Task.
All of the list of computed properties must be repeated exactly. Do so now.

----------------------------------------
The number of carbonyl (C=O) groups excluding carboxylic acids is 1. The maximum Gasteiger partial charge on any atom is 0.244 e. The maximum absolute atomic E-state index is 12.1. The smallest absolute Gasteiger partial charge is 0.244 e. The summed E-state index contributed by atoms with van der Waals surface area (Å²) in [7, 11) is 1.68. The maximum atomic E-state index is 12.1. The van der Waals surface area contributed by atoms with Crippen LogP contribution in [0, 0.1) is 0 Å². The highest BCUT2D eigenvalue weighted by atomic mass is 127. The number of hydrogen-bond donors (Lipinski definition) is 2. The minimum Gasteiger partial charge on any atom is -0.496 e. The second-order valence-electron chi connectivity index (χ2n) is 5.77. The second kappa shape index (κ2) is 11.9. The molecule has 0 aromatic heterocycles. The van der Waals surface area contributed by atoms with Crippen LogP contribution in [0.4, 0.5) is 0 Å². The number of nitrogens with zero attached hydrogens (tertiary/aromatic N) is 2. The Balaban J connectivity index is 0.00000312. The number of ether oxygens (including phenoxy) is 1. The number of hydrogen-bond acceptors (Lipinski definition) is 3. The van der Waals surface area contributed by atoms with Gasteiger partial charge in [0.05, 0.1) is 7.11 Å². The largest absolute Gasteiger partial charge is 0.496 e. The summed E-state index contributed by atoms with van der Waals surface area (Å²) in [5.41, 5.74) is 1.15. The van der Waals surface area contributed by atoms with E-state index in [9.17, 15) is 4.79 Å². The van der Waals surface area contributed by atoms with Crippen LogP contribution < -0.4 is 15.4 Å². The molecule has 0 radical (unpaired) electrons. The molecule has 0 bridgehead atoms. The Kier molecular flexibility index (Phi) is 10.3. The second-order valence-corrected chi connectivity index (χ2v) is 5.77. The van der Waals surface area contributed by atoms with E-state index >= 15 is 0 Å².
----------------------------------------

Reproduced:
The number of carbonyl (C=O) groups excluding carboxylic acids is 1. The maximum Gasteiger partial charge on any atom is 0.244 e. The maximum absolute atomic E-state index is 12.1. The smallest absolute Gasteiger partial charge is 0.244 e. The summed E-state index contributed by atoms with van der Waals surface area (Å²) in [7, 11) is 1.68. The maximum atomic E-state index is 12.1. The van der Waals surface area contributed by atoms with Crippen LogP contribution in [0, 0.1) is 0 Å². The highest BCUT2D eigenvalue weighted by atomic mass is 127. The number of hydrogen-bond donors (Lipinski definition) is 2. The minimum Gasteiger partial charge on any atom is -0.496 e. The second-order valence-electron chi connectivity index (χ2n) is 5.77. The second kappa shape index (κ2) is 11.9. The molecule has 0 aromatic heterocycles. The van der Waals surface area contributed by atoms with Crippen LogP contribution in [0.4, 0.5) is 0 Å². The number of nitrogens with zero attached hydrogens (tertiary/aromatic N) is 2. The Balaban J connectivity index is 0.00000312. The number of ether oxygens (including phenoxy) is 1. The number of hydrogen-bond acceptors (Lipinski definition) is 3. The van der Waals surface area contributed by atoms with Gasteiger partial charge in [0.05, 0.1) is 7.11 Å². The largest absolute Gasteiger partial charge is 0.496 e. The summed E-state index contributed by atoms with van der Waals surface area (Å²) in [5.41, 5.74) is 1.15. The van der Waals surface area contributed by atoms with E-state index in [9.17, 15) is 4.79 Å². The van der Waals surface area contributed by atoms with Crippen LogP contribution < -0.4 is 15.4 Å². The molecule has 0 radical (unpaired) electrons. The molecule has 0 bridgehead atoms. The Kier molecular flexibility index (Phi) is 10.3. The second-order valence-corrected chi connectivity index (χ2v) is 5.77. The van der Waals surface area contributed by atoms with E-state index >= 15 is 0 Å².